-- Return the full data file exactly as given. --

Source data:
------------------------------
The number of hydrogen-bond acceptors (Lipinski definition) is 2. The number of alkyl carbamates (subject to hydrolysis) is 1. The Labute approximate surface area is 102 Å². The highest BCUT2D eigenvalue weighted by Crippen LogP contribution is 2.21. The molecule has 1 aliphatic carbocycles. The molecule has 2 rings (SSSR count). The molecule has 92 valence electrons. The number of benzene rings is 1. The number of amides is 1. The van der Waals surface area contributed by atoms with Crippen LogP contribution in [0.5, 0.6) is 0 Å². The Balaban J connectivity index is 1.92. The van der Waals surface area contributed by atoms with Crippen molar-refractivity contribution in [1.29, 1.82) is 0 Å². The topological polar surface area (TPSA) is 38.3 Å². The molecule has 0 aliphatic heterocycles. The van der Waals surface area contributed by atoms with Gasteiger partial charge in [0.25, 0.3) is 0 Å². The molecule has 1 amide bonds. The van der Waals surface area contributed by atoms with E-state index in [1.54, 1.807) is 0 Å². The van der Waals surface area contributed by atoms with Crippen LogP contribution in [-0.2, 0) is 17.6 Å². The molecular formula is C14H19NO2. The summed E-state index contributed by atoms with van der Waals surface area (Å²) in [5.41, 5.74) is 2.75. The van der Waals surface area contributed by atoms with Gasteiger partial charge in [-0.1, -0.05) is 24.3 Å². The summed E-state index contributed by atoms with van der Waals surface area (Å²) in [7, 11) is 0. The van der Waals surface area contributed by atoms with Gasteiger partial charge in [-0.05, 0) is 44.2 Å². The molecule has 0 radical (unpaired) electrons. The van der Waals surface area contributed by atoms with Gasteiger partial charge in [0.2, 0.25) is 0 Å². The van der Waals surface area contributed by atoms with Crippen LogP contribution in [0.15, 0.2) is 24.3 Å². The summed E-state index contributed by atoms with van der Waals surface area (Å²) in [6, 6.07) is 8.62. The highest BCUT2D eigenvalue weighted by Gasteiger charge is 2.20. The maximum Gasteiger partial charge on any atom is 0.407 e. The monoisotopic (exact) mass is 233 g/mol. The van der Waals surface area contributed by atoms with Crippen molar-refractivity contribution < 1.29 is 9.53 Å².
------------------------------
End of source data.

The number of hydrogen-bond acceptors (Lipinski definition) is 2. The number of alkyl carbamates (subject to hydrolysis) is 1. The Labute approximate surface area is 102 Å². The highest BCUT2D eigenvalue weighted by Crippen LogP contribution is 2.21. The molecule has 1 aliphatic carbocycles. The molecule has 2 rings (SSSR count). The molecule has 92 valence electrons. The number of benzene rings is 1. The number of amides is 1. The van der Waals surface area contributed by atoms with Crippen LogP contribution in [0.5, 0.6) is 0 Å². The Balaban J connectivity index is 1.92. The van der Waals surface area contributed by atoms with Crippen molar-refractivity contribution in [1.29, 1.82) is 0 Å². The topological polar surface area (TPSA) is 38.3 Å². The molecule has 0 aliphatic heterocycles. The van der Waals surface area contributed by atoms with Gasteiger partial charge in [0.25, 0.3) is 0 Å². The molecule has 1 amide bonds. The van der Waals surface area contributed by atoms with E-state index in [1.54, 1.807) is 0 Å². The van der Waals surface area contributed by atoms with Crippen LogP contribution in [-0.2, 0) is 17.6 Å². The molecular formula is C14H19NO2. The summed E-state index contributed by atoms with van der Waals surface area (Å²) in [5.41, 5.74) is 2.75. The van der Waals surface area contributed by atoms with Gasteiger partial charge in [-0.1, -0.05) is 24.3 Å². The summed E-state index contributed by atoms with van der Waals surface area (Å²) in [7, 11) is 0. The van der Waals surface area contributed by atoms with Gasteiger partial charge in [-0.05, 0) is 44.2 Å². The molecule has 0 radical (unpaired) electrons. The van der Waals surface area contributed by atoms with Gasteiger partial charge in [0.2, 0.25) is 0 Å². The van der Waals surface area contributed by atoms with Crippen LogP contribution in [0.15, 0.2) is 24.3 Å². The summed E-state index contributed by atoms with van der Waals surface area (Å²) in [6, 6.07) is 8.62. The highest BCUT2D eigenvalue weighted by Gasteiger charge is 2.20. The maximum Gasteiger partial charge on any atom is 0.407 e. The monoisotopic (exact) mass is 233 g/mol. The van der Waals surface area contributed by atoms with Crippen molar-refractivity contribution < 1.29 is 9.53 Å².